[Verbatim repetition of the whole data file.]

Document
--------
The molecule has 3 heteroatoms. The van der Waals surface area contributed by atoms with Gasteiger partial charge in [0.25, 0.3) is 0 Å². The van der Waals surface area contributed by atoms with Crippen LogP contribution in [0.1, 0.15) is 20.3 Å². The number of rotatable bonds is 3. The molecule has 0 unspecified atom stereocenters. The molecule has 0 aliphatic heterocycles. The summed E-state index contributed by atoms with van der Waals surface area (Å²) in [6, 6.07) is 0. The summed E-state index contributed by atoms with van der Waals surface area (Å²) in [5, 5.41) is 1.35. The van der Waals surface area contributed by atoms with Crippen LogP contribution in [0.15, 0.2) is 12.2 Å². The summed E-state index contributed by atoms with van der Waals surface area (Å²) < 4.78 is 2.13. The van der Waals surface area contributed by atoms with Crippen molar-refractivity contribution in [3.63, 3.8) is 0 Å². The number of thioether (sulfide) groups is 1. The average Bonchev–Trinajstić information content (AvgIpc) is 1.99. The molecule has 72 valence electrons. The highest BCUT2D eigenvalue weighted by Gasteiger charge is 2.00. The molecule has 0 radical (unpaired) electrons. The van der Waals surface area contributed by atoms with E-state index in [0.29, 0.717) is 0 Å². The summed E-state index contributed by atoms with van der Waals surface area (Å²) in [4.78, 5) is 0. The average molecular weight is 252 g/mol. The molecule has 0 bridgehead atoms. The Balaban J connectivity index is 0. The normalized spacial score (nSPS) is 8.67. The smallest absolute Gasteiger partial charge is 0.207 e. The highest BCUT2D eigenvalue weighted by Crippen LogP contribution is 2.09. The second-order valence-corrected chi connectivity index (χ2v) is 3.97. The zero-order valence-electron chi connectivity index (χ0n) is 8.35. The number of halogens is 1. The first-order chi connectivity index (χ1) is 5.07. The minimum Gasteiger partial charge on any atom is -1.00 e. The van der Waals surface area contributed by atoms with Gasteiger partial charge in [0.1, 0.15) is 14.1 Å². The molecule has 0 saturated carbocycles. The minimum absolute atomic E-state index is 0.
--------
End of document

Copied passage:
The molecule has 3 heteroatoms. The van der Waals surface area contributed by atoms with Gasteiger partial charge in [0.25, 0.3) is 0 Å². The van der Waals surface area contributed by atoms with Crippen LogP contribution in [0.1, 0.15) is 20.3 Å². The number of rotatable bonds is 3. The molecule has 0 unspecified atom stereocenters. The molecule has 0 aliphatic heterocycles. The summed E-state index contributed by atoms with van der Waals surface area (Å²) in [6, 6.07) is 0. The summed E-state index contributed by atoms with van der Waals surface area (Å²) in [5, 5.41) is 1.35. The van der Waals surface area contributed by atoms with Crippen LogP contribution in [0.15, 0.2) is 12.2 Å². The summed E-state index contributed by atoms with van der Waals surface area (Å²) < 4.78 is 2.13. The van der Waals surface area contributed by atoms with Crippen molar-refractivity contribution in [3.63, 3.8) is 0 Å². The number of thioether (sulfide) groups is 1. The average Bonchev–Trinajstić information content (AvgIpc) is 1.99. The molecule has 72 valence electrons. The highest BCUT2D eigenvalue weighted by Gasteiger charge is 2.00. The molecule has 0 radical (unpaired) electrons. The van der Waals surface area contributed by atoms with E-state index in [0.29, 0.717) is 0 Å². The summed E-state index contributed by atoms with van der Waals surface area (Å²) in [4.78, 5) is 0. The average molecular weight is 252 g/mol. The molecule has 0 bridgehead atoms. The Balaban J connectivity index is 0. The normalized spacial score (nSPS) is 8.67. The smallest absolute Gasteiger partial charge is 0.207 e. The highest BCUT2D eigenvalue weighted by Crippen LogP contribution is 2.09. The second-order valence-corrected chi connectivity index (χ2v) is 3.97. The zero-order valence-electron chi connectivity index (χ0n) is 8.35. The number of halogens is 1. The first-order chi connectivity index (χ1) is 5.07. The minimum Gasteiger partial charge on any atom is -1.00 e. The van der Waals surface area contributed by atoms with Gasteiger partial charge in [0.1, 0.15) is 14.1 Å². The molecule has 0 saturated carbocycles. The minimum absolute atomic E-state index is 0.